Similar species: No information at this time.
Flowering: early September to early October
Habitat and ecology: This species forms dense colonies and is locally abundant in marshes, shallow lake borders, and where dredgings from river and lakes were placed.
Occurence in the Chicago region: native
Notes: Both native and non-native strains of this species exist in the United States. See link below for further information.
Etymology: Phragmites comes from the Greek word phragma, meaning fence, referring to its habit. Australis means southern.
Author: The Morton Arboretum
FNA 2007, Gould 1980, Cronquist et al. 1977
Common Name: common reed Duration: Perennial Nativity: Native Lifeform: Subshrub General: Stout erect perennial from stout rhizomes with stems 1-4 m tall, 0.5-1.5 cm thick. Vegetative: Blades 15-40 cm long, 2-4 cm wide, glabrous, flat, disarticulating from sheath at maturity, ligules about 1 mm long, a ciliate membrane. Inflorescence: Contracted panicles 15-35 cm long, 8-20 cm wide, ovoid to lanceoloid, often purplish when young, straw colored at maturity with spikelets 8-15 mm, bearing 3-10 florets; rachilla with long, silky hairs, hairs 7-9 mm long, glumes lanceolate, glabrous, lower glumes 3-7 mm, upper 5-10 mm, palea much shorter than lemma, lemmas 8-15 mm, glabrous, linear, margins somewhat inrolled, apices long-acuminate. Ecology: Found in wet or muddy ground along streams, in marshes, and at the edges of lakes and ponds below 6,000 ft (1829 m); flowers July-September. Notes: Very widely distributed species, often very difficult to eradicate once established because of the roots. Very similar to Arundo but pay attention to the rachilla which has long hairs. Ethnobotany: Crushed plant given for diarrhea and other stomach troubles, taken as an emetic, used as a splint for broken limbs, sap taken to loosen phlegm and soothe lung pain, used for boils and carbuncles, seeds were eaten, the sweet sap was dried and used like sugar or candy, used in basketmaking and other weaving, as a building material, used as pipes, frames for cooking, arrows, toys, and instruments. Etymology: Phragmites is from Greek phragma, for a fence, screen, or hedge, while australis means southern. Synonyms: Phragmites australis var. berlandieri, P. communis, P. communis subsp. berlandieri Editor: SBuckley, 2010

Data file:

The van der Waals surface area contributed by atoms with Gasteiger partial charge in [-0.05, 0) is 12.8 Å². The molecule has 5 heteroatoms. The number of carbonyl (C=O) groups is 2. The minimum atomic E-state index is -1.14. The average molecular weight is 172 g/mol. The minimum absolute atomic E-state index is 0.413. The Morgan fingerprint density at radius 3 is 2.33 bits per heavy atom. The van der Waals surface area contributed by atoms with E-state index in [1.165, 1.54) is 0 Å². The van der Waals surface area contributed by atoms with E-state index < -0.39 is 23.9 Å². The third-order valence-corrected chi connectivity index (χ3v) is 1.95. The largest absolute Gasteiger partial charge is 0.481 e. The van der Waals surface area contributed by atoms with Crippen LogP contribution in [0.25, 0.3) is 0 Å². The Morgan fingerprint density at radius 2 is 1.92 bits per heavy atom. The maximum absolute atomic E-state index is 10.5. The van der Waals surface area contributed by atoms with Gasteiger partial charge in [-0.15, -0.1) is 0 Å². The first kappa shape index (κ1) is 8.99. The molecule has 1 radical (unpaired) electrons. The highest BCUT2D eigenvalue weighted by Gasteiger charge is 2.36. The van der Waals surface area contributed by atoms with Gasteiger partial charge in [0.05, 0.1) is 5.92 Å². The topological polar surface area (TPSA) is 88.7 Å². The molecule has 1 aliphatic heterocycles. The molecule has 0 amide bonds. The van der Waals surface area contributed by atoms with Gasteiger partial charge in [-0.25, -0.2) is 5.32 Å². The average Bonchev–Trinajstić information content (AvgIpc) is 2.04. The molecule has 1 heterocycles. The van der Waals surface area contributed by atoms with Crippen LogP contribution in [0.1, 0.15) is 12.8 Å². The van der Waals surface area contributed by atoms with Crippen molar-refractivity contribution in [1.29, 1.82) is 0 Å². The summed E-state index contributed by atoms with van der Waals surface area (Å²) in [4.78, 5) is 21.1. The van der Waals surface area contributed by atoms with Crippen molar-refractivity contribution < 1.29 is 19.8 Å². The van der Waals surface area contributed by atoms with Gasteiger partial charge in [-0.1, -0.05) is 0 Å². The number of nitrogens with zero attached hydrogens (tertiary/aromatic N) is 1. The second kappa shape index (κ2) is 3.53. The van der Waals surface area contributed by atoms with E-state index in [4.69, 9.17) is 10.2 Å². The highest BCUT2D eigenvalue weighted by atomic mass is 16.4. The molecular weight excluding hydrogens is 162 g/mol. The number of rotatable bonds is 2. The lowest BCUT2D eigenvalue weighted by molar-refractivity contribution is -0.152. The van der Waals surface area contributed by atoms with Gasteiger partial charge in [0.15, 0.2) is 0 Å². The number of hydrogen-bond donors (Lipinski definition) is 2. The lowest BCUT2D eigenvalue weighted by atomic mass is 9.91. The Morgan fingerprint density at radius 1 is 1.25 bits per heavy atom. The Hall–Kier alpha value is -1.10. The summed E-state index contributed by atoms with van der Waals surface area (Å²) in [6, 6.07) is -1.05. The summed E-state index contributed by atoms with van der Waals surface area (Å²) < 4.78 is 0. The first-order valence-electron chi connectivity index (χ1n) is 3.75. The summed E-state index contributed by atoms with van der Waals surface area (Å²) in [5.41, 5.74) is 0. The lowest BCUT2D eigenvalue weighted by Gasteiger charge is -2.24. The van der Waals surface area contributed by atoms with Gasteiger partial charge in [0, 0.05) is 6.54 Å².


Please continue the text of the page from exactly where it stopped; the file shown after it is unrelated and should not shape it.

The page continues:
Stout, 2-4 m, extensively colonial; ligule 1 mm; lvs flat, long-acuminate, usually 2-3 cm wide; infl subtended by a tuft of silky hairs, tawny, 2-4 dm, usually declined; spikelets 3-7-fld, narrowly linear before anthesis; first glume narrowly elliptic, rather blunt, the second linear, nearly twice as long; lemmas very narrow, 8-12 mm, the upper usually the shorter; hairs of the rachilla white, as long as the lemmas, exposed after anthesis as the lemmas diverge; 2n=36, 48, 54, 72, 84, ca 96. Swamps and wet shores, tolerant of salt, seldom producing seed; nearly cosmop, and throughout most of our range. (P. communis)
Gleason, Henry A. & Cronquist, Arthur J. 1991. Manual of vascular plants of northeastern United States and adjacent Canada. lxxv + 910 pp.
©The New York Botanical Garden. All rights reserved. Used by permission.